July 24, 2018
July 24, 2018

IMAGINE WALKING INTO a trendy coffee shop in Austin, Texas where an indie rock singer is set up with an acoustic guitar singing mournful tunes about how they can’t afford the latest iPhone and other horrors of modern society.

Gathered in a private room to the side is a group of “environmentalists” sipping on a mix of oddly flavored coffees and really expensive tea. The conversation gets heated about the exploits of the local Republican city councilman who puts out too many carbon emissions in his diesel.

They give a collective sigh when notes from the G20 Summit make no mention of shrinking polar icecaps.

Mention “climate change” (a phenomenon that no one has ever explained how to really do anything about) and you’ll experience the full power of virtually every “green group,” the American and European media, and many college students looking for a reason to vent.

A collection is taken, and the rich and privileged socialites of the community (who would normally not be caught dead in a place like this) sign checks that would astound the average person. But mention how tea plantations are causing the Asian elephant to spiral toward extinction by depleting habitat and increasing elephant kills and you get… crickets.

That tea they are drinking is too good, after all.

At the highest levels of the conservation world on divergent sides of the aisle, a handful of elites with great power do what elites tend to do. They hog the limelight and opportunity for themselves and forsake the most pressing issues. They’re too busy hobnobbing to get real conservation work done.

The cash cow of the “green movement” and its singular focus on climate change has birthed a monster that is bilking billions from the public. It’s also directly taking funds that might otherwise do things that can be tangibly measured.

Neglected are things such as purchasing South America rainforest to save it from commercial ranching or linking habitat corridors to establish safe travel ways for tigers in Asia.

Does anyone really think any of the money going toward “climate change” is making a difference or ever will? Even if America were to acquiesce to the strongest emissions standards, do you really think China and other developing countries will?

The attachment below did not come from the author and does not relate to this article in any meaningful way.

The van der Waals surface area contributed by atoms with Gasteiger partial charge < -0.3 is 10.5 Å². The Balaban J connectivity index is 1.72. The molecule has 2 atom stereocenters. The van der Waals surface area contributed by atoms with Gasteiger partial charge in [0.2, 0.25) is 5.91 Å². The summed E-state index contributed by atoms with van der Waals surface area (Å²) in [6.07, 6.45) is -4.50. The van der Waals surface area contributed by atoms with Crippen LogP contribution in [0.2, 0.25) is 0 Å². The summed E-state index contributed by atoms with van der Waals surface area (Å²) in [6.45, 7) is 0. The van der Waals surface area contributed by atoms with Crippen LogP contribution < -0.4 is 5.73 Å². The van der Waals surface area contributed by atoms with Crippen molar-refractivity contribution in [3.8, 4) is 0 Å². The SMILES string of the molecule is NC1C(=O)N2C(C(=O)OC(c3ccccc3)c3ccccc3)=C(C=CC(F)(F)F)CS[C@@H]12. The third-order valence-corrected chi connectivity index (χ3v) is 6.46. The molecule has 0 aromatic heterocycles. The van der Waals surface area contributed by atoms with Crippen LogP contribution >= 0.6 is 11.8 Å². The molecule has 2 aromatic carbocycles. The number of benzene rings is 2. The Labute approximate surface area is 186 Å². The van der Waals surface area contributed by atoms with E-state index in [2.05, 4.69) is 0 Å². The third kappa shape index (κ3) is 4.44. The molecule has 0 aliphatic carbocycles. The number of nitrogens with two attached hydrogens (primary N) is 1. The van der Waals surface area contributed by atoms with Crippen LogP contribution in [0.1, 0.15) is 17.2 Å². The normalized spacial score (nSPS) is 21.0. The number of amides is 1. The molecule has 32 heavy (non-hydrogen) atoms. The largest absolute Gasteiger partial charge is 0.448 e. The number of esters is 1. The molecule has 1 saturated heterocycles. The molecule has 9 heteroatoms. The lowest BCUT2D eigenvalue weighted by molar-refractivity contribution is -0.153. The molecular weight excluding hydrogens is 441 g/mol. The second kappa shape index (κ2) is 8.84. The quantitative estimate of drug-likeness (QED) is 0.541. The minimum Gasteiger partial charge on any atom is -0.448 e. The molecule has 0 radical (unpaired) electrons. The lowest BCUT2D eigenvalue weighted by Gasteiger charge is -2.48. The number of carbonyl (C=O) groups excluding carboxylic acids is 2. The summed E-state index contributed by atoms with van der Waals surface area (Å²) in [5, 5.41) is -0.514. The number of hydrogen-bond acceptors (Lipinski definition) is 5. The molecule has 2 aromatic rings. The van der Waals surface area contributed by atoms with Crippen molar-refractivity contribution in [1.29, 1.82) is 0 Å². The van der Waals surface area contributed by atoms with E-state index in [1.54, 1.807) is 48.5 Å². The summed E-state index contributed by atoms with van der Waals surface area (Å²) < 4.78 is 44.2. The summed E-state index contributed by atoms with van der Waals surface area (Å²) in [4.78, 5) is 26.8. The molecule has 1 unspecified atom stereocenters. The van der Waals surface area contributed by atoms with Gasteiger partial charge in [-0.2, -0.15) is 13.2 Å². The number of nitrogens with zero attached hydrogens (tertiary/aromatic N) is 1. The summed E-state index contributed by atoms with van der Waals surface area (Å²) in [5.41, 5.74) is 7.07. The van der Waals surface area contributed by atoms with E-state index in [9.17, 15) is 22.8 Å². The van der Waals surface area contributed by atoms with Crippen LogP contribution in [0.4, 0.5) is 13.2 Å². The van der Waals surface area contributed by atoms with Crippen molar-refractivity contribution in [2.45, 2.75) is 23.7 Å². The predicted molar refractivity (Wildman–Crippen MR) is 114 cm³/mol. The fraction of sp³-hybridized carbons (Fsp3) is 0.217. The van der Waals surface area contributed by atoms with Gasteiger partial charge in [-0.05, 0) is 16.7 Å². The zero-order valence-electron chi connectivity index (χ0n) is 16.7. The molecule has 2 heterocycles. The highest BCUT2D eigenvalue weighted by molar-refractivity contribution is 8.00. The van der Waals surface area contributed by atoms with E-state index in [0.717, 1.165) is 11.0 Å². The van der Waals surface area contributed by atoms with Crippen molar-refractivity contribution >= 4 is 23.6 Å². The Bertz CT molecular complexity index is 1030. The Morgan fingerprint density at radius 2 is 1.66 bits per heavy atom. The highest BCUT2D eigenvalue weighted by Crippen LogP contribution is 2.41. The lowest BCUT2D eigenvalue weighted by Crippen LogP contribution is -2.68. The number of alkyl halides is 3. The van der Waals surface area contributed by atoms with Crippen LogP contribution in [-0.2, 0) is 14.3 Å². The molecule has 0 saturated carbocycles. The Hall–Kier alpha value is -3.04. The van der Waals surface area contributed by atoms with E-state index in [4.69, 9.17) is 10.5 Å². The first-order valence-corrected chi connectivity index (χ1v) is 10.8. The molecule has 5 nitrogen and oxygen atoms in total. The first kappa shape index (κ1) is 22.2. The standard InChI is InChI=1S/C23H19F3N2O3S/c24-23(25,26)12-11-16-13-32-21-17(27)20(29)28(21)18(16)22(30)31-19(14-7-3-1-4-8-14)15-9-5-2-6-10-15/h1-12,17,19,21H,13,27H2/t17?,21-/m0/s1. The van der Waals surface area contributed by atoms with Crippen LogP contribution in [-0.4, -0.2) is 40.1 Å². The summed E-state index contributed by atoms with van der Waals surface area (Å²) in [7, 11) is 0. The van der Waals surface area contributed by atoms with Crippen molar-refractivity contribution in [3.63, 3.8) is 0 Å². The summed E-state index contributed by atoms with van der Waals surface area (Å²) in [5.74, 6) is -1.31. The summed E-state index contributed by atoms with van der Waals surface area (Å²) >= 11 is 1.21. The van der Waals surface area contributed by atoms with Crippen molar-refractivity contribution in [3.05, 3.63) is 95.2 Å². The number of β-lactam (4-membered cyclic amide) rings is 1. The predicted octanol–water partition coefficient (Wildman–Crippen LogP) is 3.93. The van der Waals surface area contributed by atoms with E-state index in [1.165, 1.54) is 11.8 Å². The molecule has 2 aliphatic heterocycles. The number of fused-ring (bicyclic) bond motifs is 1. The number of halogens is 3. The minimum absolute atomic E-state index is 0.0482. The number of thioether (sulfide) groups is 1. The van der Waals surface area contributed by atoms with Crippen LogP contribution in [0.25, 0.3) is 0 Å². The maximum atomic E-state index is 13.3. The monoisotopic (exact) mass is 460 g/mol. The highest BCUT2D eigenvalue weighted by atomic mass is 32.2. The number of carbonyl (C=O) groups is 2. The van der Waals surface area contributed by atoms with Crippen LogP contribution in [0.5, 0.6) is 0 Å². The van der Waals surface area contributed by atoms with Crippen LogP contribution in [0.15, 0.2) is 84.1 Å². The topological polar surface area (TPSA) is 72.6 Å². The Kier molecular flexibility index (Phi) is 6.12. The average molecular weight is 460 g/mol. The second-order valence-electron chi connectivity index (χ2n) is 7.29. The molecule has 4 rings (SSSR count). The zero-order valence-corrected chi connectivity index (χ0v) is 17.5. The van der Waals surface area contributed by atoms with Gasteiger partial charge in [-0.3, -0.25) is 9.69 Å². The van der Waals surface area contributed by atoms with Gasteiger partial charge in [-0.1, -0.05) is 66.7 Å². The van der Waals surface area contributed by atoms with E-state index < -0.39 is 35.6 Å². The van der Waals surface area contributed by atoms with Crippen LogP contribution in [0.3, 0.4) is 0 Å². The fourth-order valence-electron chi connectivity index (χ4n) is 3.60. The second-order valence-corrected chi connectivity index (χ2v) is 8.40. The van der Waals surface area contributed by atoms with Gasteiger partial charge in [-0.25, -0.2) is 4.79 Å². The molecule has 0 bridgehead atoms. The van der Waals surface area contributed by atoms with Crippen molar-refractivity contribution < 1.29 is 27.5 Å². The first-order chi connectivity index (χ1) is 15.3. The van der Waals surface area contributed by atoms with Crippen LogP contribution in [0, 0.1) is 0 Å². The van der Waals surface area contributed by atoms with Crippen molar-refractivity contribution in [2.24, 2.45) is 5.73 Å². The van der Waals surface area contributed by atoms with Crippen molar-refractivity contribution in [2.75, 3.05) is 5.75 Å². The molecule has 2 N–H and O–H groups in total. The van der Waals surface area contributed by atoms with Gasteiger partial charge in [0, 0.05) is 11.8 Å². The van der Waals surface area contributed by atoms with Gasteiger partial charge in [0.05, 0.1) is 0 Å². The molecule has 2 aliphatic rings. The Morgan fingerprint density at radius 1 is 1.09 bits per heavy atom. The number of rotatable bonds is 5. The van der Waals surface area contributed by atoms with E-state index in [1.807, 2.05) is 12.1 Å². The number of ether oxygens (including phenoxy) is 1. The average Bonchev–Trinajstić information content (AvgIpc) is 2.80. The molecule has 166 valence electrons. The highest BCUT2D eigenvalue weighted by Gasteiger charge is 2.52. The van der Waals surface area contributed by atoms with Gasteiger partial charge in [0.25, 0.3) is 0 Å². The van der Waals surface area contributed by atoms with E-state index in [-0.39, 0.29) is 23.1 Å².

When was the last time (other than two paragraphs ago) you heard anything about saving the rainforest? It was the thing to save in the 1990s.

duck hunters

Over the years waterfowl hunting conservation groups have come the closest to bridging the gap between straight environmental protection and hunting.
(Photo: Wikimedia Commons)

Equal hypocrisy exists on the hunting side, and I have covered it well on these pages. It’s easy to confront the animal rightists if you work in this industry, but not so easy to stand up against your own industry. Whether it’s the hook and bullet sector or the “green side” of things there is good work being done by well-intentioned people making a difference. 

A prime case of where hunting interests and non hook and bullet conservation groups can work together in North America is the jaguar. This baby was photographed at the Ellen Trout Zoo in Lufkin and many zoos like it are participating in a survival plan for the species. Jaguar poaching is increasing and major hunting groups with experience in anti-poaching efforts could make a big difference in the future of this species. But will they?
(Photo: Chester Moore)

The hunting industry doesn’t have the guts to face the deep and serious poaching problem in the United States. At least I haven’t seen anything of the sort as mentioned in the July issue. Programs such as Operation Game Thief do a great job of helping, as do our brave game wardens, park rangers and biologists in the field.

I am talking about the industry movers and shakers on the big committees. You know, the ones much more interested in discussing their elite hunting exploits than dealing with a big problem here at home. They have influence and resources. Yet they are silent. Why?

In my opinion, it is because it does not involve any of the pet projects of industry leaders, and it sheds bad light on the hunting industry itself. Read press releases from hunting organizations, and you will get the idea their members actually go hunting to save wildlife.

The reality is they go hunting because they enjoy it. Saving wildlife is a side benefit. Many hunters work actively to raise funds for conservation, but when you have young men from hunting families actively killing protected species it looks bad. In fact, it looks really bad, and no one wants to touch it on the hunting side.

This has to change, and we must take off our blinders for not only the sake of wildlife, but the teens themselves.

Poaching is not hunting. It is the antithesis of legal, regulated hunting, and it damages wildlife populations in terrible ways. We need to confront it here in America before it becomes an epidemic. Unfortunately, this kind of contempt for wildlife can be contagious. Wise stewardship should be celebrated whether it’s enacted by Ducks Unlimited or the the National Wildlife Federation. 

It must stop because numerous species they could be helping are in peril.




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